Journal of Cellular Signaling
ISSN: 2692-0638

Review Article - Journal of Cellular Signaling (2021) Volume 2, Issue 1

Possible Therapeutic Use of Natural Compounds Against COVID-19

Nabab Khan, Xuesong Chen, Jonathan D. Geiger*

Department of Biomedical Sciences, University of North Dakota School of Medicine and Health Sciences, Grand Forks, North Dakota 58203, USA

*Corresponding Author:
Jonathan D. Geiger

Received date: October 02, 2020; Accepted date: January 25, 2021

Citation: Khan N, Chen X, Geiger JD. Possible Therapeutic Use of Natural Compounds Against COVID-19. J Cell Signal 2021; 2(1): 63-79.

Copyright: © 2021 Khan N, et al. This is an open-access article distributed under the terms of the Creative Commons Attribution License, which permits unrestricted use, distribution, and reproduction in any medium, provided the original author and source are credited.


The outbreak of severe acute respiratory syndrome-coronavirus-2 (SARS-CoV-2) has led to coronavirus disease-19 (COVID-19); a pandemic disease that has resulted in devastating social, economic, morbidity and mortality burdens. SARS-CoV-2 infects cells following receptor-mediated endocytosis and priming by cellular proteases. Following uptake, SARS-CoV-2 replicates in autophagosome-like structures in the cytosol following its escape from endolysosomes. Accordingly, the greater endolysosome pathway including autophagosomes and the mTOR sensor may be targets for therapeutic interventions against SARS-CoV-2 infection and COVID-19 pathogenesis. Naturally existing compounds (phytochemicals) through their actions on endolysosomes and mTOR signaling pathways might provide therapeutic relief against COVID-19. Here, we discuss evidence that some natural compounds through actions on the greater endolysosome system can inhibit SARS-CoV-2 infectivity and thereby might be repurposed for use against COVID-19.


SARS-CoV-2, COVID-19, Endolysosomes, Autophagy, Natural compounds


Severe acute respiratory syndrome coronavirus-2 (SARSCoV- 2) is an enveloped virus containing single-stranded RNA genomic material [1,2]. Coronavirus infectious disease-2019 (COVID-19) is a pandemic disease in humans caused by SARS-CoV-2 infection; symptoms and consequences include cardiovascular disorders, acute respiratory distress syndrome (ARDS), and death [3-5]. SARS-CoV-2 infects cells by viral spike proteins interacting with host cells expressing angiotensinconverting enzyme 2 (ACE2) receptors; the virus enters host cells following transmembrane protease serine 2 (TMPRSS2)-mediated priming [6-8]. To infect cells, the virus must be endocytosed into and then released from endolysosomes; a feature common to enveloped viruses [9,10]. In so doing, coronaviruses hijack the endocytic machinery such that they deliver their genomic material at replication sites without initiating host immune detection and host-pathogen responses [8,11-14]. Once released from endolysosomes into the cytosol, coronaviruses replicate in double membrane vesicles that resemble autophagosomes [15-18] and when viral levels are sufficiently high pathological conditions develop including cytokine storms [19-22]. Because endolysosomes are acidic organelles that contain ~60 acid hydrolases capable of catalyzing the degradation of viral particles, enhancing endolysosome acidification might suppress SARS-CoV-2 infection [15,23,24]. The acidic nature of lysosomes regulates the functions of endolysosomes and the autophagy system and multiple endolysosome-associated ion channels and proteins regulate lysosome acidity including vacuolar- ATPase, TRPML1, BK [25], SLC38A9 [26-29], and mammalian target of rapamycin (mTOR) [30-34].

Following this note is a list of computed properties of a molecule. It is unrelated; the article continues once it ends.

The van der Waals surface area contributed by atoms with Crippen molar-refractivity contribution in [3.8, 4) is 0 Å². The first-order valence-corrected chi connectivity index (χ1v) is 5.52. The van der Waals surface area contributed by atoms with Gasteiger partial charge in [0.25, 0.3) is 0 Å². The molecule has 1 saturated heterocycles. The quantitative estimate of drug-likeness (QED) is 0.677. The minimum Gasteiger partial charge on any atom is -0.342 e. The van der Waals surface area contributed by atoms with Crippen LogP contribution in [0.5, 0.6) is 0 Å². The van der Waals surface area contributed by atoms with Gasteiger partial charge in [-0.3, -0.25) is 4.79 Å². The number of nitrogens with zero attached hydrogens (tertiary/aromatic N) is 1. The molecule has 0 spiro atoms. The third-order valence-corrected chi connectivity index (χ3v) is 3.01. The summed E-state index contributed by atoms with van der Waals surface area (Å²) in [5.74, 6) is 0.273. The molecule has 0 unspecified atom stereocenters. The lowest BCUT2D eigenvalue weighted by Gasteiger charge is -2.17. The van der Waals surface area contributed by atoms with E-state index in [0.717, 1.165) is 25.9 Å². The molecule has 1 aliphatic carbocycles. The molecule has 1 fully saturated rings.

mTOR downstream signaling pathways regulate fundamental cellular processes such as protein synthesis, metabolism, transcription, cell cycle, apoptosis, endolysosomes, autophagy, and immune regulation and tolerance [35-39]. Aberrant mTOR signaling is involved in various pathological conditions such as cancer and inflammation as well as cardiovascular and metabolic disorders [40,41]. In addition, multiple viruses can hijack the mTOR signaling system for the purpose of completing viral replication including influenza [42] and HIV-1 [43,44] as well as the coronaviruses MERS-CoV [45, 46] and SARS-CoV-2 [15, 47, 48].